XB-1 supersonic demonstrator performs engine running tests

Boom Supersonic’s experimental aircraft will be used to test a concept that will be applied to the Overture, a supersonic passenger jet that should fly in 2025

Boom Supersonic this week released images and information about the engine firing tests of the XB-1, a demonstrator that will be used to evaluate the configuration of an Overture supersonic passenger aircraft.

Start-ups of the three engines are taking place at Millenium Airport in Denver and are expected to culminate in taxi tests at a speed of 70 mph (112 km/h).

The XB-1 uses old GE J85 turbojets that equipped F-5 fighters in Canada and that have afterburners. The aircraft has a configuration with the engines installed on the side and center of the fuselage, with side and top air intakes, vaguely resembling a Boeing 727.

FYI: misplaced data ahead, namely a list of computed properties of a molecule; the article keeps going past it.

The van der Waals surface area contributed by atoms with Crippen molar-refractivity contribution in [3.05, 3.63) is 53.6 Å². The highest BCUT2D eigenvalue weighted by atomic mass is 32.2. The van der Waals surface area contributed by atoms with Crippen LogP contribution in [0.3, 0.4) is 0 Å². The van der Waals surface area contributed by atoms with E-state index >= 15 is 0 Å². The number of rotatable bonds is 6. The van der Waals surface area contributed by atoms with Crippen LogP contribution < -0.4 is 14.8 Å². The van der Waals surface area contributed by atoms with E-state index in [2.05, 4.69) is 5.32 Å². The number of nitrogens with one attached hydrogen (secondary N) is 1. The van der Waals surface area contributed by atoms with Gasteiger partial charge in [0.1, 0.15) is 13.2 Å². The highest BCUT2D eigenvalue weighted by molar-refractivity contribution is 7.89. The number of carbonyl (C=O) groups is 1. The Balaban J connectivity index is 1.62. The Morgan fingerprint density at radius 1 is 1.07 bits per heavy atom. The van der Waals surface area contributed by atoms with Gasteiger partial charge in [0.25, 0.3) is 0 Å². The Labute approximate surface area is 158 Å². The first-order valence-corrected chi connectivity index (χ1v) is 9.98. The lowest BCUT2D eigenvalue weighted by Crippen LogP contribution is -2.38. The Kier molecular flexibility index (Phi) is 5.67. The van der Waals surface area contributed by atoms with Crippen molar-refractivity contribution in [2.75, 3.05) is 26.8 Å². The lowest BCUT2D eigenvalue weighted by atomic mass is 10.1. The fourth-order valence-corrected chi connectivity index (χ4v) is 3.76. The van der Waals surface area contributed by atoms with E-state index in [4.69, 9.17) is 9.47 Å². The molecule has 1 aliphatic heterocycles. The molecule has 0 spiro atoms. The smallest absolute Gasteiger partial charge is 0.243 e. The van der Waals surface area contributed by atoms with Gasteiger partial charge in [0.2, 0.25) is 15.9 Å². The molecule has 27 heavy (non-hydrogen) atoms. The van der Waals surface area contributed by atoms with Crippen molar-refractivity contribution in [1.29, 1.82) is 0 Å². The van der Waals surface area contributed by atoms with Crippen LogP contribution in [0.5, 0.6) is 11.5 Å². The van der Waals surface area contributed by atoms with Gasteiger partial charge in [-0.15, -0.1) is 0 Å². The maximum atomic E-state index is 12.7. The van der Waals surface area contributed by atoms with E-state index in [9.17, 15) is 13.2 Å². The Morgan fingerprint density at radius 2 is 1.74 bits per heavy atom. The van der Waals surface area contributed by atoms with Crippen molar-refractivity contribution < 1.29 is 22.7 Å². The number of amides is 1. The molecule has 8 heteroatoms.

The slim aircraft intends to put into practice concepts developed by Boom not only to overcome the sound barrier but also to confirm the reduction of the sonic boom, an indispensable requirement for the Overture to be able to fly over inhabited areas at speeds of Mach 2.2.

The XB-1 program has suffered a delay as it predicted the first flight in 2021. The US start-up does not mention new deadlines, but reveals that the demonstrator will soon be taken to the Mojave Air & Space Port where it will perform higher taxi speeds of up to 135 knots (155 mph/249 km/h).

The experimental jet’s takeoff speed will be 185 knots, according to Boom.

Despite the delay, the program continues to receive important incentives such as United Airlines, which ordered 15 aircraft, and the USAF, which this week announced an investment of $60 million in the project. The Overture supersonic passenger aircraft should fly in 2025.


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